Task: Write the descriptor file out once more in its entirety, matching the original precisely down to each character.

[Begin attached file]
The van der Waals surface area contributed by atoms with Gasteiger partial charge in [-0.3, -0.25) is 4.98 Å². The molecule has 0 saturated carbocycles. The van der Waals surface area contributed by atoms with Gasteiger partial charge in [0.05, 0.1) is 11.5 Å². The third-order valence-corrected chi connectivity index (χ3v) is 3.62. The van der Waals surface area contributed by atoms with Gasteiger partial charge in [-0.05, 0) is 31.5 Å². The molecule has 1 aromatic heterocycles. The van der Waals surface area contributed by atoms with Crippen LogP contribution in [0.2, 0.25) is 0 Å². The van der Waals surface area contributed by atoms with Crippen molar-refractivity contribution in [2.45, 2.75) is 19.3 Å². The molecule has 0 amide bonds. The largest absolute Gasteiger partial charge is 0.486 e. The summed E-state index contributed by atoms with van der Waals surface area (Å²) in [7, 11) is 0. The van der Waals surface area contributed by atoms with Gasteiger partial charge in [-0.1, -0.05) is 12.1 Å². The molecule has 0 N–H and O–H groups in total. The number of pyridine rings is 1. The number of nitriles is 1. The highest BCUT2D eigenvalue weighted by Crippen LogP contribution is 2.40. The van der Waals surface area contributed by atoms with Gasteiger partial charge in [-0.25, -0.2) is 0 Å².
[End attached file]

The van der Waals surface area contributed by atoms with Gasteiger partial charge in [-0.3, -0.25) is 4.98 Å². The molecule has 0 saturated carbocycles. The van der Waals surface area contributed by atoms with Gasteiger partial charge in [0.05, 0.1) is 11.5 Å². The third-order valence-corrected chi connectivity index (χ3v) is 3.62. The van der Waals surface area contributed by atoms with Gasteiger partial charge in [-0.05, 0) is 31.5 Å². The molecule has 1 aromatic heterocycles. The van der Waals surface area contributed by atoms with Crippen LogP contribution in [0.2, 0.25) is 0 Å². The van der Waals surface area contributed by atoms with Crippen molar-refractivity contribution in [2.45, 2.75) is 19.3 Å². The molecule has 0 amide bonds. The largest absolute Gasteiger partial charge is 0.486 e. The summed E-state index contributed by atoms with van der Waals surface area (Å²) in [7, 11) is 0. The van der Waals surface area contributed by atoms with Gasteiger partial charge in [-0.1, -0.05) is 12.1 Å². The molecule has 0 N–H and O–H groups in total. The number of pyridine rings is 1. The number of nitriles is 1. The highest BCUT2D eigenvalue weighted by Crippen LogP contribution is 2.40. The van der Waals surface area contributed by atoms with Gasteiger partial charge in [-0.25, -0.2) is 0 Å².